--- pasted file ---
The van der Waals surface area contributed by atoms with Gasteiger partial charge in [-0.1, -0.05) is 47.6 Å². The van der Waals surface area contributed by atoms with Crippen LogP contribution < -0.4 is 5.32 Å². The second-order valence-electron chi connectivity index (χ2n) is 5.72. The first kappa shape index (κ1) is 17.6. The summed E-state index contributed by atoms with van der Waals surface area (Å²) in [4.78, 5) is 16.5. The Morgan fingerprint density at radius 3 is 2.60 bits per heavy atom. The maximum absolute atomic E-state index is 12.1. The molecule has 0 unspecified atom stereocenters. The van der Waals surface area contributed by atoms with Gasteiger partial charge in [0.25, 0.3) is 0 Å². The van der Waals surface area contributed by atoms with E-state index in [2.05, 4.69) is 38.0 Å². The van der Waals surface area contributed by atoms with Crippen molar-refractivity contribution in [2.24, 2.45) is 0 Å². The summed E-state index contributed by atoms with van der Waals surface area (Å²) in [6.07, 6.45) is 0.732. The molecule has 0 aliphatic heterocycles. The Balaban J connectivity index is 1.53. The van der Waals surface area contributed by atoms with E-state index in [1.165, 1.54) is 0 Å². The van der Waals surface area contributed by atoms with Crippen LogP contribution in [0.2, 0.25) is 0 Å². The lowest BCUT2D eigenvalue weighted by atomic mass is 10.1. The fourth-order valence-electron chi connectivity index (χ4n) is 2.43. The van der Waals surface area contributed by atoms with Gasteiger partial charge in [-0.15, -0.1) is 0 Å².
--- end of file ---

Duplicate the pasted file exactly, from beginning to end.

The van der Waals surface area contributed by atoms with Gasteiger partial charge in [-0.1, -0.05) is 47.6 Å². The van der Waals surface area contributed by atoms with Crippen LogP contribution < -0.4 is 5.32 Å². The second-order valence-electron chi connectivity index (χ2n) is 5.72. The first kappa shape index (κ1) is 17.6. The summed E-state index contributed by atoms with van der Waals surface area (Å²) in [4.78, 5) is 16.5. The Morgan fingerprint density at radius 3 is 2.60 bits per heavy atom. The maximum absolute atomic E-state index is 12.1. The molecule has 0 unspecified atom stereocenters. The van der Waals surface area contributed by atoms with Gasteiger partial charge in [0.25, 0.3) is 0 Å². The van der Waals surface area contributed by atoms with E-state index in [2.05, 4.69) is 38.0 Å². The van der Waals surface area contributed by atoms with Crippen molar-refractivity contribution in [2.24, 2.45) is 0 Å². The summed E-state index contributed by atoms with van der Waals surface area (Å²) in [6.07, 6.45) is 0.732. The molecule has 0 aliphatic heterocycles. The Balaban J connectivity index is 1.53. The van der Waals surface area contributed by atoms with E-state index in [1.165, 1.54) is 0 Å². The van der Waals surface area contributed by atoms with Crippen LogP contribution in [0.2, 0.25) is 0 Å². The lowest BCUT2D eigenvalue weighted by atomic mass is 10.1. The fourth-order valence-electron chi connectivity index (χ4n) is 2.43. The van der Waals surface area contributed by atoms with Gasteiger partial charge in [-0.15, -0.1) is 0 Å².